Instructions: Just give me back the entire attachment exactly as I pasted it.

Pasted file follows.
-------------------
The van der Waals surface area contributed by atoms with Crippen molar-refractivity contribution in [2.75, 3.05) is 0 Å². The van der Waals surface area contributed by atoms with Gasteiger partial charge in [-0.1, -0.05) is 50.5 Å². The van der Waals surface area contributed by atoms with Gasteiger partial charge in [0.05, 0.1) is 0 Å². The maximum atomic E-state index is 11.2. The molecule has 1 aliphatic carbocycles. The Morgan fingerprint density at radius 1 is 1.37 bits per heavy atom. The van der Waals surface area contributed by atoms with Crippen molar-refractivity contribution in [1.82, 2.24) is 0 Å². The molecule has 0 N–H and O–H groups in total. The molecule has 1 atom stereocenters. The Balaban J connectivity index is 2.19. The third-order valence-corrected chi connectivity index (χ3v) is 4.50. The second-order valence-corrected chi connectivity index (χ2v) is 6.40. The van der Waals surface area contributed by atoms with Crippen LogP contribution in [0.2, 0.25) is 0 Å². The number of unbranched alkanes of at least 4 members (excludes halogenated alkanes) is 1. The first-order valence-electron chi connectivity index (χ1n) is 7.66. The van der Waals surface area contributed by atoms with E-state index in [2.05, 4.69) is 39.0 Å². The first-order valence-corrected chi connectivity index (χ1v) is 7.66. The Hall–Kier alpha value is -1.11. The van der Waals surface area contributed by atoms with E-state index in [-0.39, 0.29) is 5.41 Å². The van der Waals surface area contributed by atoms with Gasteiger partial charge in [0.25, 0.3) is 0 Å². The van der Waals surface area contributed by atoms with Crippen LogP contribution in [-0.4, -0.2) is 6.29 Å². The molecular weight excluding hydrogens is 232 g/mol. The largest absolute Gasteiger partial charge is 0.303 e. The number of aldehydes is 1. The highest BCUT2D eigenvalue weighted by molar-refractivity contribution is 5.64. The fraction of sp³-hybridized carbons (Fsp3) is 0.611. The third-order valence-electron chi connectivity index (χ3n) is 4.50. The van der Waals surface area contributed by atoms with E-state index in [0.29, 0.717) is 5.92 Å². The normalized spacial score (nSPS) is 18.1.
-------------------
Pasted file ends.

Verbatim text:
The van der Waals surface area contributed by atoms with Crippen molar-refractivity contribution in [2.75, 3.05) is 0 Å². The van der Waals surface area contributed by atoms with Gasteiger partial charge in [-0.1, -0.05) is 50.5 Å². The van der Waals surface area contributed by atoms with Gasteiger partial charge in [0.05, 0.1) is 0 Å². The maximum atomic E-state index is 11.2. The molecule has 1 aliphatic carbocycles. The Morgan fingerprint density at radius 1 is 1.37 bits per heavy atom. The van der Waals surface area contributed by atoms with Crippen molar-refractivity contribution in [1.82, 2.24) is 0 Å². The molecule has 0 N–H and O–H groups in total. The molecule has 1 atom stereocenters. The Balaban J connectivity index is 2.19. The third-order valence-corrected chi connectivity index (χ3v) is 4.50. The second-order valence-corrected chi connectivity index (χ2v) is 6.40. The van der Waals surface area contributed by atoms with Crippen LogP contribution in [0.2, 0.25) is 0 Å². The number of unbranched alkanes of at least 4 members (excludes halogenated alkanes) is 1. The first-order valence-electron chi connectivity index (χ1n) is 7.66. The van der Waals surface area contributed by atoms with E-state index in [2.05, 4.69) is 39.0 Å². The first-order valence-corrected chi connectivity index (χ1v) is 7.66. The Hall–Kier alpha value is -1.11. The van der Waals surface area contributed by atoms with E-state index in [-0.39, 0.29) is 5.41 Å². The van der Waals surface area contributed by atoms with Gasteiger partial charge in [0.25, 0.3) is 0 Å². The van der Waals surface area contributed by atoms with Crippen LogP contribution in [-0.4, -0.2) is 6.29 Å². The molecular weight excluding hydrogens is 232 g/mol. The largest absolute Gasteiger partial charge is 0.303 e. The number of aldehydes is 1. The highest BCUT2D eigenvalue weighted by molar-refractivity contribution is 5.64. The fraction of sp³-hybridized carbons (Fsp3) is 0.611. The third-order valence-electron chi connectivity index (χ3n) is 4.50. The van der Waals surface area contributed by atoms with E-state index in [0.29, 0.717) is 5.92 Å². The normalized spacial score (nSPS) is 18.1.